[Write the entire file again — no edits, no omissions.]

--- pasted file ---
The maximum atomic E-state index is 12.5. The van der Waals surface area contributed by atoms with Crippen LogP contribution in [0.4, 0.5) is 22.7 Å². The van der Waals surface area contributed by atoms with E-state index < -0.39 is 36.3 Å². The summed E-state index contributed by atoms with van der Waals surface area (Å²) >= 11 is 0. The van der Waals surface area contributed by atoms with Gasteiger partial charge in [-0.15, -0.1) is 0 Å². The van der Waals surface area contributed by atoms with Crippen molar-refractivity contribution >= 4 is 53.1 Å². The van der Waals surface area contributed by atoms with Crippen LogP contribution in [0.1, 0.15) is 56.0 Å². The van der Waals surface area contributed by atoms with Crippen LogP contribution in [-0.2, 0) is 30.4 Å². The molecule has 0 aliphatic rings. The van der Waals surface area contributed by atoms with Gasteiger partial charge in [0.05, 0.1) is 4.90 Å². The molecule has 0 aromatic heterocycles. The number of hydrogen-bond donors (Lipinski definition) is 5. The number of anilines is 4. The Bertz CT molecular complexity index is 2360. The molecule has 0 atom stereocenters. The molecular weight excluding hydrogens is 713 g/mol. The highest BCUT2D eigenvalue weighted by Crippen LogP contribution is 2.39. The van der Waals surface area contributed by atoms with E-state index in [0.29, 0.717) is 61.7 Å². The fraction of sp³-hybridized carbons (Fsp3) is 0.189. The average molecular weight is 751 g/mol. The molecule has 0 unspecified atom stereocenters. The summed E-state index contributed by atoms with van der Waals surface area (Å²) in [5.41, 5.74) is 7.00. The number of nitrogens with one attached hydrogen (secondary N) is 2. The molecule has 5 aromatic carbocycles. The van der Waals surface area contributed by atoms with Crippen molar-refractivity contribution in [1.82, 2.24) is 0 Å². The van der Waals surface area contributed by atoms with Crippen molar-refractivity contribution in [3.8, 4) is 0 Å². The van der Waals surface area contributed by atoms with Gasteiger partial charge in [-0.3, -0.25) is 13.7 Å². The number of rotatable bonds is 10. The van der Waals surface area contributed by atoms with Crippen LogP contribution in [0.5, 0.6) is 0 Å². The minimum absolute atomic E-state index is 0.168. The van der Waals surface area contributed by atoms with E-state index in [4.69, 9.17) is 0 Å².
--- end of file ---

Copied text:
The maximum atomic E-state index is 12.5. The van der Waals surface area contributed by atoms with Crippen LogP contribution in [0.4, 0.5) is 22.7 Å². The van der Waals surface area contributed by atoms with E-state index < -0.39 is 36.3 Å². The summed E-state index contributed by atoms with van der Waals surface area (Å²) >= 11 is 0. The van der Waals surface area contributed by atoms with Gasteiger partial charge in [-0.15, -0.1) is 0 Å². The van der Waals surface area contributed by atoms with Crippen molar-refractivity contribution >= 4 is 53.1 Å². The van der Waals surface area contributed by atoms with Crippen LogP contribution in [0.1, 0.15) is 56.0 Å². The van der Waals surface area contributed by atoms with Crippen LogP contribution in [-0.2, 0) is 30.4 Å². The molecule has 0 aliphatic rings. The van der Waals surface area contributed by atoms with Gasteiger partial charge in [0.05, 0.1) is 4.90 Å². The molecule has 0 aromatic heterocycles. The number of hydrogen-bond donors (Lipinski definition) is 5. The number of anilines is 4. The Bertz CT molecular complexity index is 2360. The molecule has 0 atom stereocenters. The molecular weight excluding hydrogens is 713 g/mol. The highest BCUT2D eigenvalue weighted by Crippen LogP contribution is 2.39. The van der Waals surface area contributed by atoms with E-state index in [0.29, 0.717) is 61.7 Å². The fraction of sp³-hybridized carbons (Fsp3) is 0.189. The average molecular weight is 751 g/mol. The molecule has 0 unspecified atom stereocenters. The summed E-state index contributed by atoms with van der Waals surface area (Å²) in [5.41, 5.74) is 7.00. The number of nitrogens with one attached hydrogen (secondary N) is 2. The molecule has 5 aromatic carbocycles. The van der Waals surface area contributed by atoms with Crippen molar-refractivity contribution in [1.82, 2.24) is 0 Å². The van der Waals surface area contributed by atoms with Crippen molar-refractivity contribution in [3.8, 4) is 0 Å². The van der Waals surface area contributed by atoms with Gasteiger partial charge in [-0.3, -0.25) is 13.7 Å². The number of rotatable bonds is 10. The van der Waals surface area contributed by atoms with Crippen LogP contribution in [0.5, 0.6) is 0 Å². The minimum absolute atomic E-state index is 0.168. The van der Waals surface area contributed by atoms with E-state index in [4.69, 9.17) is 0 Å².